Chapter 1 “Haiti Forever”
It is Saturday morning and I am on the plane going to Haiti. I arrived here at the special Hanger in Montreal at 5.:00 am and I took a cab. The gentlemen who picked me up is Haitian and so we spoke.
His stories are difficult. His Aunt is dead and he can’t find many of his family members – one of his aunts is walking the streets of Port-au-Prince because her house has perished. They speak of these tragedies in a way which is almost acceptance. I know they are in pain, but for them, this is another moment much like similar ones over the years. This is very painful to see.
I arrive and I am exhausted, I haven’t slept like most of us at onexone, but I am so proud of what we have done.
When I came up on the plane I was hit with a wave of emotion and I literally started to cry. The plane is a 767. I have flown as a passenger numerous times, however, to be on the tarmac and seeing it from that perspective, and understanding its significance, is astounding.
There are 40,000 lbs of cargo, and Duncan Dee, the COO of Air Canada, tells me the vast majority is ours. That is something to be proud of. What is more astounding is that we have 4 to 5 times this amount which we will start delivering Monday by truck.
They have just cleared the press off the plane and they are getting ready to take-off. Yet they are still loading our goods in the overhead cabins, our surgical gloves and some of the work gloves donated by Canadian Tire. That has brought a smile to my lips.
I gave 5 interviews – 3 in French and 2 in English. I stressed that people should give money so that organizations with the resources, can insure that exactly what goes, is what is being asked for.
The questions are the same, “what do I expect when I arrive” and I am mute, because I truly cannot answer. All I know and feel is that whatever is there, is worse than we can imagine, and way worse than what we experienced on the trip after the floods.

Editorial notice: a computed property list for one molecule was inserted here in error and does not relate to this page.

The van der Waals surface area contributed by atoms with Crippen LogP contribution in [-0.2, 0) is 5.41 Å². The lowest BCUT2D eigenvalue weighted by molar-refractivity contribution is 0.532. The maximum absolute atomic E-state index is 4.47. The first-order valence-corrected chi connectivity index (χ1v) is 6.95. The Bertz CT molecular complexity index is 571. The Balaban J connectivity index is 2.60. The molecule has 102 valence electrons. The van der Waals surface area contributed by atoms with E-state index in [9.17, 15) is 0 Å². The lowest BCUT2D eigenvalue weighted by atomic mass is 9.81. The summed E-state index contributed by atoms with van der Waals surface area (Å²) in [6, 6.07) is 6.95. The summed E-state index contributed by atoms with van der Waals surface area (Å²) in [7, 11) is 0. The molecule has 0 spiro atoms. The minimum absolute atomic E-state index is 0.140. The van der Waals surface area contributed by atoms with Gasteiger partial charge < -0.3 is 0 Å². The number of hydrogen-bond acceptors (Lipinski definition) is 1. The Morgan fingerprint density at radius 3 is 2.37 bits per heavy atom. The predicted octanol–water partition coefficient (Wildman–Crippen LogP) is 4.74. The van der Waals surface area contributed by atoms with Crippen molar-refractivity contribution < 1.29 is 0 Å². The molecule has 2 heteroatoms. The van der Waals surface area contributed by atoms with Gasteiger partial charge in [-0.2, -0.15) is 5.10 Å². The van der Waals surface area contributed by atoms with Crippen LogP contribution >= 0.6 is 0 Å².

There are approximately 30 people on this plane heading down, most staying there. They have sent workers down to clear the plane.
A Haitian Priest made a wonderful benediction and although I am Jewish, it made me feel good. It felt right in the end – we are all the same, and spirituality and thankfulness and hope should be the same for all.
My sister has just pinned me to tell me that they are refusing flights again this morning. Will we land? When will we land?
Aquafina bottles are coming in the passenger cabin as I write. I guess they are for our passengers and all those they will pick up. They are counting every single pound. And as they see that there is still room, they keep bringing things on. It is incredible.
I have just been told that almost every single pallet but 15 is on board – so more than we thought.
Not sure what the future will bring today, I hope I will be able to send an update once I land.
I have nothing more to say. I have never done this – written a Blog – but somehow it feels right.
Have a great day guys, and as you go forth keep positive thoughts for us and for the people of Haiti.
Dr Lambert of Partners in Health is on the flight. He gave me the biggest hug when I told him of all the medical supplies we got for them.
Thought I would end on that note.
Love you all!
“Hope Belongs to Everyone”